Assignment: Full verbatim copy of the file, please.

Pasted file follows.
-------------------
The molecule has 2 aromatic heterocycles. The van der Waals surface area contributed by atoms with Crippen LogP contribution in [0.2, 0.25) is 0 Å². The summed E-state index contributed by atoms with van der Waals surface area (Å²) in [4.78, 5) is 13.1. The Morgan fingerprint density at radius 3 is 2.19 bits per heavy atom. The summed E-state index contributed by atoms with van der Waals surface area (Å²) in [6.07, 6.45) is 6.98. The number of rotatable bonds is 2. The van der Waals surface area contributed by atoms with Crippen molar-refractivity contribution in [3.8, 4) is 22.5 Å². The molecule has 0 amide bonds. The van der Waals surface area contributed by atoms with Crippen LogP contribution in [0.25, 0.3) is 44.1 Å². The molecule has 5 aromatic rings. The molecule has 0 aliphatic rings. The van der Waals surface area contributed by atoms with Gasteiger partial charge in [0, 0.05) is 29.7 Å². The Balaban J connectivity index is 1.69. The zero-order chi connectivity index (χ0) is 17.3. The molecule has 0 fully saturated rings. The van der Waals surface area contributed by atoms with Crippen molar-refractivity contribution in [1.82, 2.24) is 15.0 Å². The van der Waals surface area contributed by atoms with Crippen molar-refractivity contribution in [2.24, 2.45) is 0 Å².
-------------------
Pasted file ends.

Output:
The molecule has 2 aromatic heterocycles. The van der Waals surface area contributed by atoms with Crippen LogP contribution in [0.2, 0.25) is 0 Å². The summed E-state index contributed by atoms with van der Waals surface area (Å²) in [4.78, 5) is 13.1. The Morgan fingerprint density at radius 3 is 2.19 bits per heavy atom. The summed E-state index contributed by atoms with van der Waals surface area (Å²) in [6.07, 6.45) is 6.98. The number of rotatable bonds is 2. The van der Waals surface area contributed by atoms with Crippen molar-refractivity contribution in [3.8, 4) is 22.5 Å². The molecule has 0 amide bonds. The van der Waals surface area contributed by atoms with Crippen LogP contribution in [0.25, 0.3) is 44.1 Å². The molecule has 5 aromatic rings. The molecule has 0 aliphatic rings. The van der Waals surface area contributed by atoms with Gasteiger partial charge in [0, 0.05) is 29.7 Å². The Balaban J connectivity index is 1.69. The zero-order chi connectivity index (χ0) is 17.3. The molecule has 0 fully saturated rings. The van der Waals surface area contributed by atoms with Crippen molar-refractivity contribution in [1.82, 2.24) is 15.0 Å². The van der Waals surface area contributed by atoms with Crippen molar-refractivity contribution in [2.24, 2.45) is 0 Å².